Wyassup Lake is a 2.4 mile out and back trail located near North Stonington, Connecticut and is rated as moderate. The trail is primarily used for hiking and is accessible year-round.
beautiful trails. stunning views
One of my favorite trails in north stonington. It's beautiful in the fall.
The High Ridge Plateau aka Mt. Leland is probably my favorite hike in North Stonington. It's about a 45 minute hike from wyassup lake to bear cave.
Nice well marked trail. Part of the trail was used by ATV and dirt bike if that bothers you. If not, some nice views.
I did this hike today (3/13/16). A beautiful day with temps in the 50's. Very nice set of trails. I parked at the boat launch lot at Lake Wyassup and walked the short distance up the road to the start of this section of the blue blazed trail. I hiked about 8.5 miles (some meandering included) by following the blue blazed trail past the High Ledges and Bullet Ledges and then followed it north and then looped south until it again intersected for the second time with Ledgen Wood Road. Instead of heading east (left) to stay on the blue blazed trail I went west (right) on the dirt/wood road until it intersected back where I originally crossed the road when I was heading north. I then backtracked south back on the blue blazes over the High Ledges and back to the start. I only saw one other hiker but did hear some dirt bikes at one point in the distance. Some the wood road sections are open to ATVs and Dirt Bikes.
Overall a great hike with some relatively challenging areas at the High and Bullett Ledges.
I look forward to further exploring this area. The Great Swamp Press map of Pachaug State Forest is a great map to have for this entire area both north and south of 138/165.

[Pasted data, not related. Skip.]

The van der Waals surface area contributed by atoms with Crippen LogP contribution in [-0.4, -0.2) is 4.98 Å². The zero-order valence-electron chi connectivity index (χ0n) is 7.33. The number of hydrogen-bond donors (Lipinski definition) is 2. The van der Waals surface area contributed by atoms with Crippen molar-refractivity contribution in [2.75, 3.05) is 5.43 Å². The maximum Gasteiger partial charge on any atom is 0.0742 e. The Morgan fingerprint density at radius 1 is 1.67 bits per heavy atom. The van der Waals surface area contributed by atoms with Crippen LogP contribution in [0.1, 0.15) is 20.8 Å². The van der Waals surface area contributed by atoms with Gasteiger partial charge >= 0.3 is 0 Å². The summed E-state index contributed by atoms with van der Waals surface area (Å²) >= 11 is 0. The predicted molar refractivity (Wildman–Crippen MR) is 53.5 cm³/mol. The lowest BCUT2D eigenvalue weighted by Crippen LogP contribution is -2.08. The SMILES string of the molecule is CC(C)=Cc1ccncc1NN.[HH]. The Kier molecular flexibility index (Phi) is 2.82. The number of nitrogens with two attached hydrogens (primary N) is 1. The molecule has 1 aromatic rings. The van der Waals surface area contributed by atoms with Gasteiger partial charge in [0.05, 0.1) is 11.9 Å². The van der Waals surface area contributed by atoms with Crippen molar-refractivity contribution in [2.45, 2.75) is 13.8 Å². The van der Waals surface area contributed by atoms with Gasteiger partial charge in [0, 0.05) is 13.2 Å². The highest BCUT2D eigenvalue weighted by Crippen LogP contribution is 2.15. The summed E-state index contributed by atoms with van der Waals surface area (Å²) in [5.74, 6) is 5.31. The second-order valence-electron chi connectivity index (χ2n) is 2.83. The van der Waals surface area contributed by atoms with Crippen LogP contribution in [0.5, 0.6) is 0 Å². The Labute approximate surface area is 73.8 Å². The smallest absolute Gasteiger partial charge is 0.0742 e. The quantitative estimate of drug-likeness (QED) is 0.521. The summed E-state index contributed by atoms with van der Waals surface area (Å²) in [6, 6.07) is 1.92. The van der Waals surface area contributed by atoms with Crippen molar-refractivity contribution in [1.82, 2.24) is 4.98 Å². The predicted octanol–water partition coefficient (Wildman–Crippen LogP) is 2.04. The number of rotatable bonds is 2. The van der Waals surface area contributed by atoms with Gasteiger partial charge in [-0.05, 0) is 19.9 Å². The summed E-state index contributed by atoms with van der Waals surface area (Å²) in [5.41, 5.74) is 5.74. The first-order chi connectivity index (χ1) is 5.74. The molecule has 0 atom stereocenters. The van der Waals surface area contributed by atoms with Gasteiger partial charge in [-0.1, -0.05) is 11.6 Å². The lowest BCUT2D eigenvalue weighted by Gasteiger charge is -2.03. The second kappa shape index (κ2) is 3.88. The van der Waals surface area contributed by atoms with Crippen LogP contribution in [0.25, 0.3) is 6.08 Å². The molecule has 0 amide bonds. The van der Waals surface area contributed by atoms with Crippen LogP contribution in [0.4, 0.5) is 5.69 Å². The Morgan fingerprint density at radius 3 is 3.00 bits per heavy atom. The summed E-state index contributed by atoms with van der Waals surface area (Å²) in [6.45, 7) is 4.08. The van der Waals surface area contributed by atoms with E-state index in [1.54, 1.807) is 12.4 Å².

For me, this trail was almost perfect. There are challenging hills and terrain in some sections, but easy to manage terrain in others. The trail was clearly marked the entire trail. The only thing that made this not be perfect was that certain sections combine with a dirtbike/atv trail which makes me nervous when i'm out there with my dog. This past weekend when I hiked this, I didn't see a single person on the trail which is the way I like it. Peaceful, and quiet enough to hear the birds and other forest activity. A great hike if you are not looking for something wicked challenging.
One way to take in Wyassup Lake is by doing the blue-blazed Narragansett Trail in sections. At this writing the lake has been drawn down in order to repair the dam; work is expected to be completed in late September or early October of 2012.
I'm in accord with earlier reviewers -- you need to find a more interesting way to go about this hike, and you can find it in Hickox and Heyder's Walks in the Watershed. Their route starts you on Narragansett Trail near the Pendleton Church. Following their map, I went to Bullet Ledges, then onward to High Ledges, then finally to Lake Wyassup. Be prepared for numerous, steep ascents! Also, you will be sharing with ATVs at a number of points, especially on the road.
Because I hate backtracking so much, and because I wanted to get a better feel for other side trails on the Pachaug Forest map, I took the Wyassup Lake Road back to loop back to my start point. While road hikes generally aren't as much fun, this trip was interesting for the sheer number of old cellar holes that show that this area was once largely farmland.
We did this hike twice. We did it twice because our hiking book didn't really explain to us a great way to use this trail. Here is what we recommend. Park at the Wyassup Lake boat launch parking lot. Rather than walk right up the road to the blue blaze trail, walk back down the road to the left. There is another trail head there. The one to the right is kind of in the middle of the trail. After going down the road about .5 miles, turn into the path. Follow the blue blazes. It is also a motor bike trail. Follow the trail for about 2.5 miles until you get to a large cliff area. Go just beyond and climb up for a lookout point. People camp and have fire pits up there. Then hike back down and back. That is what we will do the next time.
This is part of the Narragansett Trail, so there are many, many more miles to explore here. Just watch for motor bikes.